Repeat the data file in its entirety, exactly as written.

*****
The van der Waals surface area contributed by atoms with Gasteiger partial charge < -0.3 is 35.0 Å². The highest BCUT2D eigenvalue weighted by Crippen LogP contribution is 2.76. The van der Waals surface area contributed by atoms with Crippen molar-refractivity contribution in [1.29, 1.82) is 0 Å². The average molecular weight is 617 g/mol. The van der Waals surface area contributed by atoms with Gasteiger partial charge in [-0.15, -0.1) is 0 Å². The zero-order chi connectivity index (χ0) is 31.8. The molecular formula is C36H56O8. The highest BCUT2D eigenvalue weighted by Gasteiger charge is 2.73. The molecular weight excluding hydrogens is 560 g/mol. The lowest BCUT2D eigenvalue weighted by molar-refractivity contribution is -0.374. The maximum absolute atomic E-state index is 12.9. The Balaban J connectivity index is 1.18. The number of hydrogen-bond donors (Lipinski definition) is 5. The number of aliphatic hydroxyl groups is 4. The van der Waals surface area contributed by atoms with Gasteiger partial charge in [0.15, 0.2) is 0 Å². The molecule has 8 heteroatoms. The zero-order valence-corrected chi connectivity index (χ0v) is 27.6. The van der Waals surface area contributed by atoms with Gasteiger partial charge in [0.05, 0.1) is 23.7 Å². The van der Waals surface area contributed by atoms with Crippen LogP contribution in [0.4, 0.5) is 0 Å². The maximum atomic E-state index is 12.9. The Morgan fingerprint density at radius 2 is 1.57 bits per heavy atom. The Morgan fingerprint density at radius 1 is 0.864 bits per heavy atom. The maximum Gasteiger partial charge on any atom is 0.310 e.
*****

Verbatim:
The van der Waals surface area contributed by atoms with Gasteiger partial charge < -0.3 is 35.0 Å². The highest BCUT2D eigenvalue weighted by Crippen LogP contribution is 2.76. The van der Waals surface area contributed by atoms with Crippen molar-refractivity contribution in [1.29, 1.82) is 0 Å². The average molecular weight is 617 g/mol. The van der Waals surface area contributed by atoms with Gasteiger partial charge in [-0.15, -0.1) is 0 Å². The zero-order chi connectivity index (χ0) is 31.8. The molecular formula is C36H56O8. The highest BCUT2D eigenvalue weighted by Gasteiger charge is 2.73. The molecular weight excluding hydrogens is 560 g/mol. The lowest BCUT2D eigenvalue weighted by molar-refractivity contribution is -0.374. The maximum absolute atomic E-state index is 12.9. The Balaban J connectivity index is 1.18. The number of hydrogen-bond donors (Lipinski definition) is 5. The number of aliphatic hydroxyl groups is 4. The van der Waals surface area contributed by atoms with Gasteiger partial charge in [0.15, 0.2) is 0 Å². The molecule has 8 heteroatoms. The zero-order valence-corrected chi connectivity index (χ0v) is 27.6. The van der Waals surface area contributed by atoms with Gasteiger partial charge in [0.05, 0.1) is 23.7 Å². The van der Waals surface area contributed by atoms with Crippen LogP contribution in [0.4, 0.5) is 0 Å². The maximum atomic E-state index is 12.9. The Morgan fingerprint density at radius 2 is 1.57 bits per heavy atom. The Morgan fingerprint density at radius 1 is 0.864 bits per heavy atom. The maximum Gasteiger partial charge on any atom is 0.310 e.